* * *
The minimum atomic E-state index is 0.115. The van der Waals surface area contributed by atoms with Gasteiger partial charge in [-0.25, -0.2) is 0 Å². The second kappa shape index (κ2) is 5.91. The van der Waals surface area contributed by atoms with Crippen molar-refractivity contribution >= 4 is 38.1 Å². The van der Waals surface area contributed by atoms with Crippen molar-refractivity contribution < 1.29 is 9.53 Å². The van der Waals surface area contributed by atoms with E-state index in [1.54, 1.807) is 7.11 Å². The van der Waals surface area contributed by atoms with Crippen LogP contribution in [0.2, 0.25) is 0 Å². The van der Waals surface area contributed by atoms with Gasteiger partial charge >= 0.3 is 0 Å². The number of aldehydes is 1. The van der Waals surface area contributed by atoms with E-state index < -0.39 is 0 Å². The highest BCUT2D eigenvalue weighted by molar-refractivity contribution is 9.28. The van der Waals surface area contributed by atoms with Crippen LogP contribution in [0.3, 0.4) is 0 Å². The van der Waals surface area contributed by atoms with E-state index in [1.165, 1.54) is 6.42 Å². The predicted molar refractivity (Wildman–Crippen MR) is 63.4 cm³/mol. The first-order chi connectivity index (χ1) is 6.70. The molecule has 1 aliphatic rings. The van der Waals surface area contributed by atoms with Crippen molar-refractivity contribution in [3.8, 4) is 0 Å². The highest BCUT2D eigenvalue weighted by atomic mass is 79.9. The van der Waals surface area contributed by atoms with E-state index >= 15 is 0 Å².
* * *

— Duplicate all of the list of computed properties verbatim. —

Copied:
The minimum atomic E-state index is 0.115. The van der Waals surface area contributed by atoms with Gasteiger partial charge in [-0.25, -0.2) is 0 Å². The second kappa shape index (κ2) is 5.91. The van der Waals surface area contributed by atoms with Crippen molar-refractivity contribution >= 4 is 38.1 Å². The van der Waals surface area contributed by atoms with Crippen molar-refractivity contribution < 1.29 is 9.53 Å². The van der Waals surface area contributed by atoms with E-state index in [1.54, 1.807) is 7.11 Å². The van der Waals surface area contributed by atoms with Crippen LogP contribution in [0.2, 0.25) is 0 Å². The van der Waals surface area contributed by atoms with Gasteiger partial charge >= 0.3 is 0 Å². The number of aldehydes is 1. The van der Waals surface area contributed by atoms with E-state index < -0.39 is 0 Å². The highest BCUT2D eigenvalue weighted by molar-refractivity contribution is 9.28. The van der Waals surface area contributed by atoms with Crippen LogP contribution in [0.3, 0.4) is 0 Å². The van der Waals surface area contributed by atoms with E-state index in [1.165, 1.54) is 6.42 Å². The predicted molar refractivity (Wildman–Crippen MR) is 63.4 cm³/mol. The first-order chi connectivity index (χ1) is 6.70. The molecule has 1 aliphatic rings. The van der Waals surface area contributed by atoms with Crippen molar-refractivity contribution in [3.8, 4) is 0 Å². The highest BCUT2D eigenvalue weighted by atomic mass is 79.9. The van der Waals surface area contributed by atoms with E-state index >= 15 is 0 Å².